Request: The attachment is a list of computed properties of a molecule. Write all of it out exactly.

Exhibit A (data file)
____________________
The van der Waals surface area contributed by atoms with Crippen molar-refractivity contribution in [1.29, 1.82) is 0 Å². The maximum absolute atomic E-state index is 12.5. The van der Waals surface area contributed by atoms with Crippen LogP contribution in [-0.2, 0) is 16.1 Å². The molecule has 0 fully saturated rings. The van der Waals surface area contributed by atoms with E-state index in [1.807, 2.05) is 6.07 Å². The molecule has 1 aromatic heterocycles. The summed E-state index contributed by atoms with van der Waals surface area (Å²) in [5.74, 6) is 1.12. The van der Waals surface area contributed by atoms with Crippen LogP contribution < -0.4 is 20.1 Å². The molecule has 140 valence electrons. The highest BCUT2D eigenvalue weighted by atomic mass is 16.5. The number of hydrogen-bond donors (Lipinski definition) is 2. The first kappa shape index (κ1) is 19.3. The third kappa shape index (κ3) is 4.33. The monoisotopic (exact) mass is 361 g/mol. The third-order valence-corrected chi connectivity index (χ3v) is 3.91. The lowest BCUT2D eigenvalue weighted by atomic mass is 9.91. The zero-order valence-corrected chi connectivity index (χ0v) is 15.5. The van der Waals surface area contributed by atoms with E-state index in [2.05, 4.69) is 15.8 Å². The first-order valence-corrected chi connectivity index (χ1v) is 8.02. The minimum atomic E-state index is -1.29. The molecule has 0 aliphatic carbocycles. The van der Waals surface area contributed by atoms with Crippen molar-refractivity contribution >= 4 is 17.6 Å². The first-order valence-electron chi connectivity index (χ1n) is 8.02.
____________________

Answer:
The van der Waals surface area contributed by atoms with Crippen molar-refractivity contribution in [1.29, 1.82) is 0 Å². The maximum absolute atomic E-state index is 12.5. The van der Waals surface area contributed by atoms with Crippen LogP contribution in [-0.2, 0) is 16.1 Å². The molecule has 0 fully saturated rings. The van der Waals surface area contributed by atoms with E-state index in [1.807, 2.05) is 6.07 Å². The molecule has 1 aromatic heterocycles. The summed E-state index contributed by atoms with van der Waals surface area (Å²) in [5.74, 6) is 1.12. The van der Waals surface area contributed by atoms with Crippen LogP contribution < -0.4 is 20.1 Å². The molecule has 140 valence electrons. The highest BCUT2D eigenvalue weighted by atomic mass is 16.5. The number of hydrogen-bond donors (Lipinski definition) is 2. The first kappa shape index (κ1) is 19.3. The third kappa shape index (κ3) is 4.33. The monoisotopic (exact) mass is 361 g/mol. The third-order valence-corrected chi connectivity index (χ3v) is 3.91. The lowest BCUT2D eigenvalue weighted by atomic mass is 9.91. The zero-order valence-corrected chi connectivity index (χ0v) is 15.5. The van der Waals surface area contributed by atoms with E-state index in [2.05, 4.69) is 15.8 Å². The first-order valence-corrected chi connectivity index (χ1v) is 8.02. The minimum atomic E-state index is -1.29. The molecule has 0 aliphatic carbocycles. The van der Waals surface area contributed by atoms with Crippen molar-refractivity contribution >= 4 is 17.6 Å². The first-order valence-electron chi connectivity index (χ1n) is 8.02.